- John Cusack as Rob Gordon (Rob Fleming in the book, but the film plays it up much more) in High Fidelity. He lives on his own, but he's a hermetic record collector, obsesses about exes to the point of ridicule (one ex even made him drop out of college), and goes off the rails when his most recent ex gets a New-Age Retro Hippie boyfriend. Something that's especially clear in the book is that he feels his life has stalled at this point, and that somehow the transition from adolescence to adulthood passed him by.
- Private detective Rock Slyde uses positive online auction feedback to boost his self-esteem. And that's not the half of it.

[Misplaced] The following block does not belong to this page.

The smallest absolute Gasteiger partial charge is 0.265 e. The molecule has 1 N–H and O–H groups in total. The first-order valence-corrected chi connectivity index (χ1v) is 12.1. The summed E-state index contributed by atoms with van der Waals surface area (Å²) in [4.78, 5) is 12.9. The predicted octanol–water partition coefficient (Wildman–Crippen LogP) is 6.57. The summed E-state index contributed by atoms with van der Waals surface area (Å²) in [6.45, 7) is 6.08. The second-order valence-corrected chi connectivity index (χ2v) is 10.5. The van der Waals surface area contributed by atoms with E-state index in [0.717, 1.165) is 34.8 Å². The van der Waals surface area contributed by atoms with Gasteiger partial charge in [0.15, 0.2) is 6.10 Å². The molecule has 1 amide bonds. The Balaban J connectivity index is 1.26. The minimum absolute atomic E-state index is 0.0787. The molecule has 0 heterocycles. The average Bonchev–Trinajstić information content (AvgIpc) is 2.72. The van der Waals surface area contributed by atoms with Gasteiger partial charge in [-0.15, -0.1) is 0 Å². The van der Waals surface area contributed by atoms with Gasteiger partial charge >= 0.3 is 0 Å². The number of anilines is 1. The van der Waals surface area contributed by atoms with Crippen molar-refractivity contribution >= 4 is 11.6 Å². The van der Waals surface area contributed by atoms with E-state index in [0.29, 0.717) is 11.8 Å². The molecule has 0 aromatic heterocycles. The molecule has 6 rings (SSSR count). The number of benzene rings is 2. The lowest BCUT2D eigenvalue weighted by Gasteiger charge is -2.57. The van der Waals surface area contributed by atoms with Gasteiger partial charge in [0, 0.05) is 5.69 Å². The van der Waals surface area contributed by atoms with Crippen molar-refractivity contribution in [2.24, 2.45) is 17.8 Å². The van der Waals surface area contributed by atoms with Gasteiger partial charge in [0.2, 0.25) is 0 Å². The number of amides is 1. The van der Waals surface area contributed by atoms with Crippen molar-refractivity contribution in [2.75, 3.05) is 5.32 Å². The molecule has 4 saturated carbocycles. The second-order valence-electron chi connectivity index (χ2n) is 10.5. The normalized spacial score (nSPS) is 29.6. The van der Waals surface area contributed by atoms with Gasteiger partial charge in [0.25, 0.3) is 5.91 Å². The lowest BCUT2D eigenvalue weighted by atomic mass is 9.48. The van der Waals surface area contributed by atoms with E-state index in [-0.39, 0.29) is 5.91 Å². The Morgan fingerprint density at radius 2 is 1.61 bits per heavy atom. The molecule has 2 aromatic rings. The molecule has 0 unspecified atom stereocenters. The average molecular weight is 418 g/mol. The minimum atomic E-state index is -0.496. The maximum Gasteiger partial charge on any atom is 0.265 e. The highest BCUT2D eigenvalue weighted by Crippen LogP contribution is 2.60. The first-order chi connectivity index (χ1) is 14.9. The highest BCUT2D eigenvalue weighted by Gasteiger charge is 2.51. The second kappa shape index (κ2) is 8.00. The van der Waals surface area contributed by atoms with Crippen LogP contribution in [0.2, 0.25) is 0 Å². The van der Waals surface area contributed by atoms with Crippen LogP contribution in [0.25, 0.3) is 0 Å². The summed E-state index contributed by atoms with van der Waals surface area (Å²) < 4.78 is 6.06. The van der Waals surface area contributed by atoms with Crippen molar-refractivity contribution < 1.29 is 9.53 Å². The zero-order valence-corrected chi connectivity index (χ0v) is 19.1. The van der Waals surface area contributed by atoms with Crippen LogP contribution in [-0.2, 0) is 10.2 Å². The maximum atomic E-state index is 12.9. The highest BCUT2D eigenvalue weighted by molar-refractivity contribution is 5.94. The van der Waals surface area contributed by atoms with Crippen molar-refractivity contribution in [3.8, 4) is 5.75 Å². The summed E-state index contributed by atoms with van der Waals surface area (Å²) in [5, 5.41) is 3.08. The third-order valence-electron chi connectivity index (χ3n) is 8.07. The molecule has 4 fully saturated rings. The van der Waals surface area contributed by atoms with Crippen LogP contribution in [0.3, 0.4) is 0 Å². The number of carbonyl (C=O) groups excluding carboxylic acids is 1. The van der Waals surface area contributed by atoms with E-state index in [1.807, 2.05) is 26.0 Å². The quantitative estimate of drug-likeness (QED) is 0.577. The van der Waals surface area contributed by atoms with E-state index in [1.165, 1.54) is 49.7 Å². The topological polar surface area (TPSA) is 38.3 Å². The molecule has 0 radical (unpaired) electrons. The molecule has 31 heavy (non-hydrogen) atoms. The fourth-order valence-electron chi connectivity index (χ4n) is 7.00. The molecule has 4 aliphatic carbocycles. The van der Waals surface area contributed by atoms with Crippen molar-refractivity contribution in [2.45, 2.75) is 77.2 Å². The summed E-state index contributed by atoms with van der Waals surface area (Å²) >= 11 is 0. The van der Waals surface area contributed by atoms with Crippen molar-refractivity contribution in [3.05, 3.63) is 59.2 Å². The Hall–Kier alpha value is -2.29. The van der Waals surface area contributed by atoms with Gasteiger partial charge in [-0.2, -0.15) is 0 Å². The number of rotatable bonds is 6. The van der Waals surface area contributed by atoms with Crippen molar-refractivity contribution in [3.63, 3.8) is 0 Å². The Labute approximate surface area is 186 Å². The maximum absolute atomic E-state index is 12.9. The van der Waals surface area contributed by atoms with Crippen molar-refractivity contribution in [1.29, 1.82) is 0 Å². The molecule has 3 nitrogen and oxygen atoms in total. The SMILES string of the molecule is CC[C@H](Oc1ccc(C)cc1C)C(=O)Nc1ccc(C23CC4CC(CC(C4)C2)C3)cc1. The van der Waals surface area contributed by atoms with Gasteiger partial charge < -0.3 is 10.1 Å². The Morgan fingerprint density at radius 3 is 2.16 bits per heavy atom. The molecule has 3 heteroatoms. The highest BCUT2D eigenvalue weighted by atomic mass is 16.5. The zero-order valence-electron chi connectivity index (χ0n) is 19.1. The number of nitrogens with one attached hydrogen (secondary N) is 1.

- The all-time champion of loser protagonists is Al Bundy in Married... with Children. He's a forgotten high school football legend, works at a shoe store paraded by fat women, his family is dirt poor, he lives with a wife who wants nothing but nonstop sex and to watch Oprah forever, not to mention a Cordon Bleugh Chef (when she even cooks), his son is a Chivalrous Pervert and his daughter is a full-cylinders Dumb Blonde, he lives with two of the most annoying next-door neighbors you could ask for, a dog arguably smarter than the whole family combined, times two, and worst of all, his mother-in-law is the size of a circus carousel. He's also beaten up frequently, waging a futile war against womankind, humiliated at every beck and call, is the Butt Monkey in any situation, and lives every day realizing it won't get better until he goes back to sleep. In fact, poor Al has thought of divorce and suicide so much it's almost exclusively Played for Laughs. Sometimes, he even has near death experiences that convince him to go back to being miserable! Once he actually went to Hell after a Deal with the Devil only to find it on par with his actual life. Another time, he learns he's genuinely useless to society and his death is actually the greatest improvement to the world. Finally, he discovers that he will die miserable at age 65 of a fatal disease. Even so, Al has become virtually immune to the misery around him- he accepts it and embraces it, somehow finding ways to love the hand fate dealt him- even if the cards are useless. When Al does win at life, it's a rare victory that deserves a standing ovation. For your enjoyment, he's pictured above- just don't throw tomatoes at his face. Also, Al Bundy is the former Trope Namer of Jaded Washout.